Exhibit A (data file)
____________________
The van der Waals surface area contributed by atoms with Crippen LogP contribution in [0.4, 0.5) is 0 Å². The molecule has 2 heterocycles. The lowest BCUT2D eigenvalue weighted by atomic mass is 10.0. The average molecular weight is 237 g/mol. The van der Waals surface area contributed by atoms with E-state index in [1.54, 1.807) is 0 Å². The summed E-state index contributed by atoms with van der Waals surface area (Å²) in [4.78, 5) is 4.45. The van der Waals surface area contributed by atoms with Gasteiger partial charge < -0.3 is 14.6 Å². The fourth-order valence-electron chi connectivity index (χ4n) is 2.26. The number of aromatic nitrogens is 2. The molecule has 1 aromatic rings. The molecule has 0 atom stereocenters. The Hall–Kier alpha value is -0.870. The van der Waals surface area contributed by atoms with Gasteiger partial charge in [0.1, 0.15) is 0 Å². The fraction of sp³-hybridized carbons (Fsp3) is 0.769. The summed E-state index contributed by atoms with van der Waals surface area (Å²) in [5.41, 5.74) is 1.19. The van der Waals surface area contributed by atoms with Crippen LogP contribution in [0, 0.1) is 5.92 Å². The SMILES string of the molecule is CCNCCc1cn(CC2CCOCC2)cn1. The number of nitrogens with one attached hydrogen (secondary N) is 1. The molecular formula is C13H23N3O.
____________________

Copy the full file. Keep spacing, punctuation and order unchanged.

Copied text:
The van der Waals surface area contributed by atoms with Crippen LogP contribution in [0.4, 0.5) is 0 Å². The molecule has 2 heterocycles. The lowest BCUT2D eigenvalue weighted by atomic mass is 10.0. The average molecular weight is 237 g/mol. The van der Waals surface area contributed by atoms with E-state index in [1.54, 1.807) is 0 Å². The summed E-state index contributed by atoms with van der Waals surface area (Å²) in [4.78, 5) is 4.45. The van der Waals surface area contributed by atoms with Gasteiger partial charge < -0.3 is 14.6 Å². The fourth-order valence-electron chi connectivity index (χ4n) is 2.26. The number of aromatic nitrogens is 2. The molecule has 1 aromatic rings. The molecule has 0 atom stereocenters. The Hall–Kier alpha value is -0.870. The van der Waals surface area contributed by atoms with Gasteiger partial charge in [0.1, 0.15) is 0 Å². The fraction of sp³-hybridized carbons (Fsp3) is 0.769. The summed E-state index contributed by atoms with van der Waals surface area (Å²) in [5.41, 5.74) is 1.19. The van der Waals surface area contributed by atoms with Crippen LogP contribution in [0, 0.1) is 5.92 Å². The SMILES string of the molecule is CCNCCc1cn(CC2CCOCC2)cn1. The number of nitrogens with one attached hydrogen (secondary N) is 1. The molecular formula is C13H23N3O.